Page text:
Is China About to Receive a Lesson on “Too Big to Fail?” »Its second real estate developer, China Evergrande Group,
with 1,300 projects in 280 cities, has some $ 300 billion in liabilities. Evergrande owes investors up to 1.6 million unfinished apartments, and on financial debt, it owes banks and bondholders $ 88.5 billion with $ 37 billion owed in a year. He has already missed a coupon payment of $ 83.5 million on September 23 and a payment of $ 47.5 million last Wednesday. Evergrande has a 30 day grace period, so time flies towards a fault.
Is Evergrande too big? Is there an implied guarantee for Chinese real estate investments similar to the stupid American implied guarantee of the debt of Fannie Mae and Freddie Mac? No one knows yet.
China is littered with phantom developments and half-completed projects. During a visit to Shenzhen over ten years ago, I saw empty buildings with homeless people living in the rubble of the hall. Debt financing is always dangerous.
The press keeps touting a “Lehman moment” and predicting financial collapse. I doubt it, it’s more like Bear Stearns, a strong warning to others who are heavily in debt. Evergrande’s short-term debt accounts for around 1% of China’s foreign exchange reserves, so a bailout is possible. But China has dozens of large real estate companies in debt, including Sunac, whose bond investors are busy selling. Will China let real estate explode?
The answer is usually this: China does not have a strong safety net or retirement system, so most Chinese households – up to 70% (but like most statistics in China, who knows if this ‘is true?) – put their wealth in real estate. When new buildings are announced, there is a frenzy to buy apartments, although many remain vacant for years. The reasoning is as follows: prices in Hong Kong have more than tripled since 2004; the same will surely be true for mainland China in the future. This is the logic of the bubble.
So while Xi Jinping and the Chinese Communist Party can hammer internet companies and make them pledge allegiance to a “common prosperity” policy, limit video games, decimate the after-school tutoring industry, and even denigrate celebrities of television as “sissies” they can not let real estate fail. It would be like emptying every individual retirement account and canceling everyone’s retirement in the United States. It will not happen. China needs to orchestrate a drop in real estate values, perhaps 10-20%, instead of letting failure trigger a massive rout. The Communist Party cannot afford the political fallout from the other Evergrandes. Can China do this? We’ll see.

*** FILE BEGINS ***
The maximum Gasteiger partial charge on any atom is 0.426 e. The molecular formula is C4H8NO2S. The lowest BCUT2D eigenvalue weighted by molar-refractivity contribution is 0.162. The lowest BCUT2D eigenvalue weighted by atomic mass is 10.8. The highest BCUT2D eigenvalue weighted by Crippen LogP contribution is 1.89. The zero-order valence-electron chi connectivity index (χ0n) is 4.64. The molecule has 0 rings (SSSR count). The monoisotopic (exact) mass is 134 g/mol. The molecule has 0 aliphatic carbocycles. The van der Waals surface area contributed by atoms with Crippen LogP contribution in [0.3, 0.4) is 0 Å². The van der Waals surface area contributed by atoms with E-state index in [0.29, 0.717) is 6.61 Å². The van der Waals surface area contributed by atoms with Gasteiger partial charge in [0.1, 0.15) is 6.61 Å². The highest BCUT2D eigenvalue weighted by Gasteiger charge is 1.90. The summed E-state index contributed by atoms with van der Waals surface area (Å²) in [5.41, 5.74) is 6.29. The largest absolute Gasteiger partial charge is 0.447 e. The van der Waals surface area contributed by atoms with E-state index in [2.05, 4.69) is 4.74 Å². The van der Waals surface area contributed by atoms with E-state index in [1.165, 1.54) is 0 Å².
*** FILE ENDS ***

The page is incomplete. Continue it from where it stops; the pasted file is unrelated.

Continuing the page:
But notice, Chinese leaders are happy to let foreigners lose money – dollar-denominated bonds are at risk of default, Chinese bank debt is not. It’s almost as if the Chinese government has chosen a class of hated investors to hurt as it restructures its economy.
Oh wait, it’s like when the Obama-Biden administration stole hedge funds to support union retirement plans during the bankruptcy restructuring of General Motors. GM bondholders, mostly hedge funds and private equity firms, were offered just 10% of the company for their $ 27 billion outstanding amount, while the United Auto Workers got a 17.5% stake for forgiving $ 10 billion in bonds.
Communists learn from the best! The Chinese can play with bondholders, but that would likely make foreigners reluctant to invest there again, not smart until a huge round of funding for manufacturing and semiconductor plants to alleviate shortages. Institutional memory is short and investors who cannot resist Chinese growth will return, but their demand for yield will increase. Bond yields with even a hint of potential default are always higher. This is why it is called junk debt.
Personally, I think the Communist Party should let Evergrande fail and then sell its assets quickly to other developers and investors. I doubt. Instead, it will likely bury bad assets in SOEs and prolong the pain. Beware of repeating Japan’s problems with dreaded NPLs. For decades, Japanese banks carried debts on their books from zombie companies that had no intention of repaying loans, all because a default would cause unrest or someone would lose face. Often these loans were linked to Yakuza gangsters, and it was literally dangerous to register defaults. Thus, Japanese banks appeared rich in paper assets, but had no capital to lend, which contributed to the lost decades.
Evergrande’s stock is down more than 75% this year and its founder, former steel executive Xu Jiayin, will likely be vilified and his billions will be diluted in a restructuring. The big question is: can China allow Evergrande to fail and risk the wrath of citizens who suffer huge losses in retirement? Or will China cover Evergrande’s losses and risk Japanese-style stagnation? It’s a tough, tough place.
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